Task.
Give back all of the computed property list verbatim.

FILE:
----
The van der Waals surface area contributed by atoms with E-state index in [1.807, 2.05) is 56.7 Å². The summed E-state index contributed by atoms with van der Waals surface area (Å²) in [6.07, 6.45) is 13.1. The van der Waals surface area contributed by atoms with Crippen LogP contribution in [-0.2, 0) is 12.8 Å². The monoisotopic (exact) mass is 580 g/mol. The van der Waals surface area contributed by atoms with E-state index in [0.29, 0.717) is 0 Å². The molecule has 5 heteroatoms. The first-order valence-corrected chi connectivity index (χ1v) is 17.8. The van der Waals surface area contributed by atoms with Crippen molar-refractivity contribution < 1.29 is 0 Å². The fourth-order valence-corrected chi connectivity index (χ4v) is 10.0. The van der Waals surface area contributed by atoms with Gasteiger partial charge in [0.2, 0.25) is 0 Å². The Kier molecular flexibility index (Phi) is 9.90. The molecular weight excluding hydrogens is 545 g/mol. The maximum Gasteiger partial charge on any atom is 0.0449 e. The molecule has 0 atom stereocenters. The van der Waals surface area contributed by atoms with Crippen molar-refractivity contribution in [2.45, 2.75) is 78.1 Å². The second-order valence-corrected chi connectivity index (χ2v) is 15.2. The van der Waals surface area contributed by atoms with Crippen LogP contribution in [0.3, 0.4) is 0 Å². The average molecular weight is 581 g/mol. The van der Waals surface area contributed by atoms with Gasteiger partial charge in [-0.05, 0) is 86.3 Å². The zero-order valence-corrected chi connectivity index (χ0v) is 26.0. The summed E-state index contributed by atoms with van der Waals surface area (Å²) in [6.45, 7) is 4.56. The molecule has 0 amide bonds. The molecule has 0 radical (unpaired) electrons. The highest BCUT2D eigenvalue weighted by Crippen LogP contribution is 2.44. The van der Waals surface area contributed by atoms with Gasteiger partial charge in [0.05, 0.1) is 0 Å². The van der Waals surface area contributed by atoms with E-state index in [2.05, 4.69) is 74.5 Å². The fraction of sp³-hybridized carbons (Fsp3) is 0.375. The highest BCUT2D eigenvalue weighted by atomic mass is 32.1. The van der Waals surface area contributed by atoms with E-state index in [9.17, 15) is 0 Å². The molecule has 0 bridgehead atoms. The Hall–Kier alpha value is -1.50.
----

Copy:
The van der Waals surface area contributed by atoms with E-state index in [1.807, 2.05) is 56.7 Å². The summed E-state index contributed by atoms with van der Waals surface area (Å²) in [6.07, 6.45) is 13.1. The van der Waals surface area contributed by atoms with Crippen LogP contribution in [-0.2, 0) is 12.8 Å². The monoisotopic (exact) mass is 580 g/mol. The van der Waals surface area contributed by atoms with E-state index in [0.29, 0.717) is 0 Å². The molecule has 5 heteroatoms. The first-order valence-corrected chi connectivity index (χ1v) is 17.8. The van der Waals surface area contributed by atoms with Crippen molar-refractivity contribution < 1.29 is 0 Å². The fourth-order valence-corrected chi connectivity index (χ4v) is 10.0. The van der Waals surface area contributed by atoms with Gasteiger partial charge in [0.2, 0.25) is 0 Å². The Kier molecular flexibility index (Phi) is 9.90. The molecular weight excluding hydrogens is 545 g/mol. The maximum Gasteiger partial charge on any atom is 0.0449 e. The molecule has 0 atom stereocenters. The van der Waals surface area contributed by atoms with Crippen molar-refractivity contribution in [2.45, 2.75) is 78.1 Å². The second-order valence-corrected chi connectivity index (χ2v) is 15.2. The van der Waals surface area contributed by atoms with Crippen LogP contribution in [0.3, 0.4) is 0 Å². The average molecular weight is 581 g/mol. The van der Waals surface area contributed by atoms with Gasteiger partial charge in [-0.05, 0) is 86.3 Å². The zero-order valence-corrected chi connectivity index (χ0v) is 26.0. The summed E-state index contributed by atoms with van der Waals surface area (Å²) in [6.45, 7) is 4.56. The molecule has 0 amide bonds. The molecule has 0 radical (unpaired) electrons. The highest BCUT2D eigenvalue weighted by Crippen LogP contribution is 2.44. The van der Waals surface area contributed by atoms with Gasteiger partial charge in [0.05, 0.1) is 0 Å². The van der Waals surface area contributed by atoms with E-state index in [2.05, 4.69) is 74.5 Å². The fraction of sp³-hybridized carbons (Fsp3) is 0.375. The highest BCUT2D eigenvalue weighted by atomic mass is 32.1. The van der Waals surface area contributed by atoms with E-state index in [9.17, 15) is 0 Å². The molecule has 0 bridgehead atoms. The Hall–Kier alpha value is -1.50.